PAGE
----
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How are saints made?

  • Souvenir tiles are displayed for sale at a shop in the village of Aljustrel, outside Fatima, Portugal. The tiles show Lucia Santos, Francisco Marto and Jacinta Marto, the Portuguese shepherd children who say they saw visions of the Virgin Mary 100 years ago. Pope Francis visited the Fatima shrine on May 12 and 13 to canonize Francisco and Jacinta Marto. AP Photo

  • In this photo taken May 4, 2017, china plates with images of Francisco and Jacinta Marto are displayed for sale in a shop window in Fatima, Portugal. Pope Francis is visiting the Fatima shrine on May 12 and 13 to canonize Francisco and Jacinta Marto, two Portuguese shepherd children who say they saw visions of the Virgin Mary 100 years ago. (AP Photo/Armando Franca) Armando Franca

  • In this photo taken May 4, 2017, mass is celebrated by the image of Our Lady of Fatima in the Chapel of the Apparitions at the Fatima Sanctuary in Fatima, Portugal. Pope Francis is expected to pray at the chapel when he visits the Fatima shrine on May 12 and 13 to canonize two Portuguese shepherd children who say they saw visions of the Virgin Mary 100 years ago. (AP Photo/Armando Franca) Armando Franca



Associated Press
Friday, May 19, 2017

VATICAN CITY — Lengthy historic investigations. Decrees of “heroic virtues.” Miraculous cures.

The Vatican’s complicated saint-making process has long fascinated Catholics and non-Catholics alike, and was on display May 12 and 13 when Pope Francis canonized two children whose “visions” of the Virgin Mary 100 years ago turned the sleepy farming town of Fatima into a major Catholic pilgrimage site.

Francis recently reformed the process to address financial abuses that had long tarnished the Vatican’s saint-making machine, but the basic criteria remain.

How are saints made?

A postulator — essentially the cheerleader spearheading the project — gathers testimony and documentation and presents the case to the Vatican’s Congregation for the Causes of Saints. If the congregation’s experts agree the candidate lived a virtuous life, the case is forwarded to the pope, who signs a decree attesting to the candidate’s “heroic virtues.”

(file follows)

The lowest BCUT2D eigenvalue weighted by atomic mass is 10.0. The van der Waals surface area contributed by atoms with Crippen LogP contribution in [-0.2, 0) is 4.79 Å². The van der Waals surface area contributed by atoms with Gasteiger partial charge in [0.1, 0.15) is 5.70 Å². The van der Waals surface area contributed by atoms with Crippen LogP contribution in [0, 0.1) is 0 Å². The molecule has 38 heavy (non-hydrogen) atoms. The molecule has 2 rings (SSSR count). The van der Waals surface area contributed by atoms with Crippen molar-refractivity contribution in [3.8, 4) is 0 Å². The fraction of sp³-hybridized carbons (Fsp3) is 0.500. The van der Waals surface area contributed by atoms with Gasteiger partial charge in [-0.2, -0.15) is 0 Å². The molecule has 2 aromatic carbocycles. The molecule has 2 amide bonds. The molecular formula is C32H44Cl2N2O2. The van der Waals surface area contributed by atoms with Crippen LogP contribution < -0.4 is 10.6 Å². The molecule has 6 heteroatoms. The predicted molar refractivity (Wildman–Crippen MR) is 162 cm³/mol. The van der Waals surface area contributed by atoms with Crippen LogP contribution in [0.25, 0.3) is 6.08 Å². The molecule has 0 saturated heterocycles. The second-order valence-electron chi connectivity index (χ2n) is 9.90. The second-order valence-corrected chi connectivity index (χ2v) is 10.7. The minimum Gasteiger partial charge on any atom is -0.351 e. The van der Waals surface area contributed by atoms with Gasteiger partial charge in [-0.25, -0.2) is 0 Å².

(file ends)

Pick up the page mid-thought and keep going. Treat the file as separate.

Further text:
If the postulator finds someone was miraculously healed by praying for the candidate’s intercession, and if the cure can’t be medically explained, the case is presented to the congregation as the possible miracle needed for beatification. Panels of doctors, theologians, bishops and cardinals must certify that the cure was instantaneous, complete and lasting — and was due to the intercession of the saintly candidate. If convinced, the congregation sends the case to the pope, who signs a decree saying the candidate can be beatified.

A second miracle is needed to declare the candidate a saint.

Martyrs — people killed for their faith — can be beatified without a miracle. A miracle is needed, however, for martyrs to be canonized.

The Marto case, a first

Francisco and Jacinta Marto, who were canonized May 13, became the Catholic Church’s youngest-ever non-martyred saints. They are the youngsters who, along with their cousin, reported the visions of the Madonna 100 years ago.

Portuguese Cardinal Jose Saraiva Martians pushed their case through the first phase of beatification when he was in charge of the Vatican’s saint-making office. He says it was the first of its kind.

“Before we couldn’t even talk about the beatification of children in the history of the church because the principle prevailed that they didn’t yet have the skills to exercise the heroic level of Christian virtues,” Saraiva Martins said in an interview.

But the Marto siblings earned the designation by refusing — despite threats they would be fried in olive oil — to recant their visions. Aged 9 and 7 at the time, they held firm in their faith, and ultimately Portuguese church officials declared the apparitions authentic.

And the Martos’ miracle?

The miracle attributed to the Martos’ intercession concerns the inexplicable healing of a Brazilian boy, Lucas Baptista, who in 2013 fell from a window and suffered such a serious brain injury that doctors said he likely wouldn’t live.

His parents, Joao Baptista and his wife, Lucila Yurie, broke their silence on Thursday in Fatima to tell the story of his recovery on the eve of Francis’ arrival. Doctors had told them that even if Lucas survived, he would be severely mentally disabled or be in a vegetative state.

The boy, however, woke up a few days later and is “completely fine ... with no after-effects,” his father said.

Francis’ reforms

Francis has issued two major reforms to the multi-million dollar saint-making process after the Vatican uncovered gross abuses that were revealed in two books. The books estimated the average cost for each beatification at around $550,000, with much of the proceeds going to a few lucky people with contracts to do the time-consuming investigations into the candidates’ lives. Francis last year issued new rules requiring external vigilance over individual Vatican bank accounts created for beatification and canonization.

The second reform concerned the miracle certification process: One new rule stipulates a potential miracle can no longer be presented for consideration if it fails to pass before the board of medical experts three times. Secrecy must be respected at all times.